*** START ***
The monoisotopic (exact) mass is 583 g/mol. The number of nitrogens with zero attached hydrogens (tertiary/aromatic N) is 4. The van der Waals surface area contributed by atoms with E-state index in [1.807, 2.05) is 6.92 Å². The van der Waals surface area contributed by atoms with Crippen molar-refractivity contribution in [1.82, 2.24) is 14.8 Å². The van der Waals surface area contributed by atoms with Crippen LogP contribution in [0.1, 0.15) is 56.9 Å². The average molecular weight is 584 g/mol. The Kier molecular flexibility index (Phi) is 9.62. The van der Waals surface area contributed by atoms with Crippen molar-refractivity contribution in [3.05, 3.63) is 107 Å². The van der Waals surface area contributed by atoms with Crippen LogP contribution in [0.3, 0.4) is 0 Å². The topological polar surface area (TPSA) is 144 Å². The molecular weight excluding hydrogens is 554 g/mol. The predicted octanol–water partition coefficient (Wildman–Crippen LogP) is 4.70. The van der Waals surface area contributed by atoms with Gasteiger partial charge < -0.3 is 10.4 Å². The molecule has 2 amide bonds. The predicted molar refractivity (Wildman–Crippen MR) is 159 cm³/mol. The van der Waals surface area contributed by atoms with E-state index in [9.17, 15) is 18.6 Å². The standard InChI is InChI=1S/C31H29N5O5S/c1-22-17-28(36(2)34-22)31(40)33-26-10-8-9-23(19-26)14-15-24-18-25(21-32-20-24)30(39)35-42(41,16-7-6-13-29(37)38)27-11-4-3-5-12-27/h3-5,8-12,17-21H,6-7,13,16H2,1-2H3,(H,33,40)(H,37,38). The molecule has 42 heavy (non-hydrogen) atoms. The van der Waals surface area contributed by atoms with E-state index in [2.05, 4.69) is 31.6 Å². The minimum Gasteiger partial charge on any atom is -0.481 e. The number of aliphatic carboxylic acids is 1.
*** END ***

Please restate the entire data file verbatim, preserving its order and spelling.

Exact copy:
The monoisotopic (exact) mass is 583 g/mol. The number of nitrogens with zero attached hydrogens (tertiary/aromatic N) is 4. The van der Waals surface area contributed by atoms with E-state index in [1.807, 2.05) is 6.92 Å². The van der Waals surface area contributed by atoms with Crippen molar-refractivity contribution in [1.82, 2.24) is 14.8 Å². The van der Waals surface area contributed by atoms with Crippen LogP contribution in [0.1, 0.15) is 56.9 Å². The average molecular weight is 584 g/mol. The Kier molecular flexibility index (Phi) is 9.62. The van der Waals surface area contributed by atoms with Crippen molar-refractivity contribution in [3.05, 3.63) is 107 Å². The van der Waals surface area contributed by atoms with Crippen LogP contribution in [0.3, 0.4) is 0 Å². The topological polar surface area (TPSA) is 144 Å². The molecular weight excluding hydrogens is 554 g/mol. The predicted octanol–water partition coefficient (Wildman–Crippen LogP) is 4.70. The van der Waals surface area contributed by atoms with Gasteiger partial charge < -0.3 is 10.4 Å². The molecule has 2 amide bonds. The predicted molar refractivity (Wildman–Crippen MR) is 159 cm³/mol. The van der Waals surface area contributed by atoms with E-state index in [9.17, 15) is 18.6 Å². The standard InChI is InChI=1S/C31H29N5O5S/c1-22-17-28(36(2)34-22)31(40)33-26-10-8-9-23(19-26)14-15-24-18-25(21-32-20-24)30(39)35-42(41,16-7-6-13-29(37)38)27-11-4-3-5-12-27/h3-5,8-12,17-21H,6-7,13,16H2,1-2H3,(H,33,40)(H,37,38). The molecule has 42 heavy (non-hydrogen) atoms. The van der Waals surface area contributed by atoms with E-state index in [2.05, 4.69) is 31.6 Å². The minimum Gasteiger partial charge on any atom is -0.481 e. The number of aliphatic carboxylic acids is 1.